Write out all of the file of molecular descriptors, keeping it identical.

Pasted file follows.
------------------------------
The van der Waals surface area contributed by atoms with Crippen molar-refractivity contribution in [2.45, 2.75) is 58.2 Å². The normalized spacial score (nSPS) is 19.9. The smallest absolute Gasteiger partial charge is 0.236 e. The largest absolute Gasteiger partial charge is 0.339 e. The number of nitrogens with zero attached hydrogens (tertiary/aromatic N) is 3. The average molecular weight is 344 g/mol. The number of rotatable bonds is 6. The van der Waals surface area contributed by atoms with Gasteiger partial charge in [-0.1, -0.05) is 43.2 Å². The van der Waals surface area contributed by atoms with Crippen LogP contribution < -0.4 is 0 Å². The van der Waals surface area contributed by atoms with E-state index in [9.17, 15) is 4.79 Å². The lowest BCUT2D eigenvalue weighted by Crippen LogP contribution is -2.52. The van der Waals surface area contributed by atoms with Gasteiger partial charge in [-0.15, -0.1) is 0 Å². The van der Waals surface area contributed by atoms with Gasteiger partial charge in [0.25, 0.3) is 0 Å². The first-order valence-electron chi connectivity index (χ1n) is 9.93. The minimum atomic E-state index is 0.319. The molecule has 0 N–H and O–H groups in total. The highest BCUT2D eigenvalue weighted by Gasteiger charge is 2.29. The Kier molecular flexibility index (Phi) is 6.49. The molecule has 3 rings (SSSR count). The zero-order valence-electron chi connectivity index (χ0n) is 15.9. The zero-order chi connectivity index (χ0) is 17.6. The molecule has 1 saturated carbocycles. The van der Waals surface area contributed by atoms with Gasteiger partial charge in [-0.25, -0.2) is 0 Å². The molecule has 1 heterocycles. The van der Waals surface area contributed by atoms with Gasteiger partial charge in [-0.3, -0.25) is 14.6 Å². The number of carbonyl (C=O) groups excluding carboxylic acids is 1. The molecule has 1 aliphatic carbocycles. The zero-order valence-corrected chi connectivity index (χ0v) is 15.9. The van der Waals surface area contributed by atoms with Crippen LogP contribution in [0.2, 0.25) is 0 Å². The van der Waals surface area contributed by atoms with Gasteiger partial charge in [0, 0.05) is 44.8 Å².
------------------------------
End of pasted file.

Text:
The van der Waals surface area contributed by atoms with Crippen molar-refractivity contribution in [2.45, 2.75) is 58.2 Å². The normalized spacial score (nSPS) is 19.9. The smallest absolute Gasteiger partial charge is 0.236 e. The largest absolute Gasteiger partial charge is 0.339 e. The number of nitrogens with zero attached hydrogens (tertiary/aromatic N) is 3. The average molecular weight is 344 g/mol. The number of rotatable bonds is 6. The van der Waals surface area contributed by atoms with Gasteiger partial charge in [-0.1, -0.05) is 43.2 Å². The van der Waals surface area contributed by atoms with Crippen LogP contribution < -0.4 is 0 Å². The van der Waals surface area contributed by atoms with E-state index in [9.17, 15) is 4.79 Å². The lowest BCUT2D eigenvalue weighted by Crippen LogP contribution is -2.52. The van der Waals surface area contributed by atoms with Gasteiger partial charge in [-0.15, -0.1) is 0 Å². The van der Waals surface area contributed by atoms with Gasteiger partial charge in [0.25, 0.3) is 0 Å². The first-order valence-electron chi connectivity index (χ1n) is 9.93. The minimum atomic E-state index is 0.319. The molecule has 0 N–H and O–H groups in total. The highest BCUT2D eigenvalue weighted by Gasteiger charge is 2.29. The Kier molecular flexibility index (Phi) is 6.49. The molecule has 3 rings (SSSR count). The zero-order valence-electron chi connectivity index (χ0n) is 15.9. The zero-order chi connectivity index (χ0) is 17.6. The molecule has 1 saturated carbocycles. The van der Waals surface area contributed by atoms with Gasteiger partial charge in [-0.25, -0.2) is 0 Å². The molecule has 1 heterocycles. The van der Waals surface area contributed by atoms with Gasteiger partial charge in [-0.3, -0.25) is 14.6 Å². The number of carbonyl (C=O) groups excluding carboxylic acids is 1. The molecule has 1 aliphatic carbocycles. The zero-order valence-corrected chi connectivity index (χ0v) is 15.9. The van der Waals surface area contributed by atoms with Crippen LogP contribution in [0.2, 0.25) is 0 Å². The van der Waals surface area contributed by atoms with Gasteiger partial charge in [0, 0.05) is 44.8 Å².